First of all, if you are living in an area where there are acting classes you can take – you should be doing that. Because I work with actors that live all over the country, I get this question quite often: If I can’t go to class, what can I do to work on my acting? I recently coached a student online who was preparing for a role in a short film. One of the things I suggested to her for preparation was doing an activity as the character to see what she might discover about the character’s life and thinking process.
For those of you who aren’t familiar with Meisner‘s activity exercise, I’ll first explain that, then I’ll tell you how you can do a version of this on your own without a teacher or class.
The assignment is to come up with an activity, something you have to physically do with objects (steer clear of anything on a computer or phone) with a set of guidelines and obstacles. Come up with something simple, but that requires your full attention to complete. Great examples of activities are:
- packing a suitcase for a specific trip
- getting ready for a specific event
- repairing a broken item
- making something: food, puzzle, craft
Then your job is to come up with surrounding circumstances. Why are you packing the suitcase? What is the event? Why does the broken item need to be repaired? To whom does it belong? For whom is the food or craft you are making? This is a good opportunity to make strong choices. The strongest choice here is always whatever has the highest stakes and therefore would naturally create the most emotional life.
You should be very clear about what the consequences are if the activity is not completed just so. Meisner demanded that actors aim for a standard of perfection – if your activity is to glue back together a broken plate, the goal should be that you want to make it look like it was never damaged in the first place. If you choose to knit a sweater, you’d better have a photo/pattern of that sweater and be making it exactly like that.
Make sure whatever you choose for your surrounding circumstances is somewhat grounded in reality, but not something you actually have to do in your real life. Don’t let the activity be wrapping your mother’s birthday present if that’s something you actually need to get done. The point is to practice using your imagination. However, don’t choose something too far outside of reality. You want to give yourself a setup that you can really believe is happening.
The next piece of circumstance you give yourself is urgency. If it would normally take you an hour to get ready for a black tie event, you should give yourself (in your imaginary world) 35 minutes until the imaginary car is coming to pick you up. (And there better be some serious consequences if you don’t arrive on time!)
When I’ve given this assignment to students in the past, once they’ve started their activity and I can see that they are living in the world they’ve created, I’ll have another actor knock at the door and need something from them. Sometimes they can only communicate by repeating one word back and forth instead of improvising dialogue. This is so they get used to using behavior to live in relationship, rather than feel like they need to be storytellers. It’s not about the story here. It’s about living in the imaginary circumstances and dealing with the obstacles. Remember, acting is behavior. If the actor is really committed to the circumstances (they believe it’s really happening) and they are really taking in their partner’s behavior, emotional life naturally occurs.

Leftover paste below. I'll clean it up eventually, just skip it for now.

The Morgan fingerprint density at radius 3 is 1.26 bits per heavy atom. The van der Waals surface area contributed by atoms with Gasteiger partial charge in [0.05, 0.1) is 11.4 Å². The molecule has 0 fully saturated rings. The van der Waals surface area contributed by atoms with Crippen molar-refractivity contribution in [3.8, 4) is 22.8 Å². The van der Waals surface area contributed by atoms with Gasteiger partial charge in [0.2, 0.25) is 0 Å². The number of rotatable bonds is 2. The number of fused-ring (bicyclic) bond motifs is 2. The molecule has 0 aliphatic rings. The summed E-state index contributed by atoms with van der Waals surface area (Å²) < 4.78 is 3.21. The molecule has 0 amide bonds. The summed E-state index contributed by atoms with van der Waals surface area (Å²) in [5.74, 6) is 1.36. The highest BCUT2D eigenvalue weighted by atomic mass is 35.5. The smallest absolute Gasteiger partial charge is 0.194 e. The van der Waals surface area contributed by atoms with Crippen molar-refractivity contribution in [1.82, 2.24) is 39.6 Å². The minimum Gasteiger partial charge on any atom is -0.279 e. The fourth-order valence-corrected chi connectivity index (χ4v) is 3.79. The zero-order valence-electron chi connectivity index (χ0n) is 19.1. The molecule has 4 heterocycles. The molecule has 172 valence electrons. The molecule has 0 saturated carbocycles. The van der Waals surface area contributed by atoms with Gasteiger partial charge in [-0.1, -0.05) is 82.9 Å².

I love the activity exercise because it reinforces to actors that their job is not to conjure up emotion, it’s to really believe in the imaginary world, fight for what the character wants, deal with life, and not know what’s going to happen next. They learn that making strong choices and really living truthfully will create organic emotional life. It’s a beautiful thing to watch an actor realize that they don’t have to manufacture emotion. They just have to commit, trust and go on the ride.
Going back to the purpose of this blogpost – to give you an assignment you can do on your own – here is how you can apply the principles of this exercise on your own.
If you have a specific role you are working on, think of an activity that the character would do that they don’t necessarily do in the scene. A good choice would be something that they might be doing in the scene previous to the one you’re working on. So, if in the scene they are arriving somewhere, maybe the activity is packing a suitcase or getting ready. If in the scene someone is coming over (and they are expecting that person), the activity could be cleaning your apartment or preparing a meal for them. Allow yourself to really live in the character’s world and set a timer so you can keep yourself engaged with real urgency. See what kinds of emotions come up for you. If nothing very exciting or dangerous occurs for you internally, you either haven’t made strong enough choices, or you’re not really believing the imaginary circumstances.
Download the activity checklist below!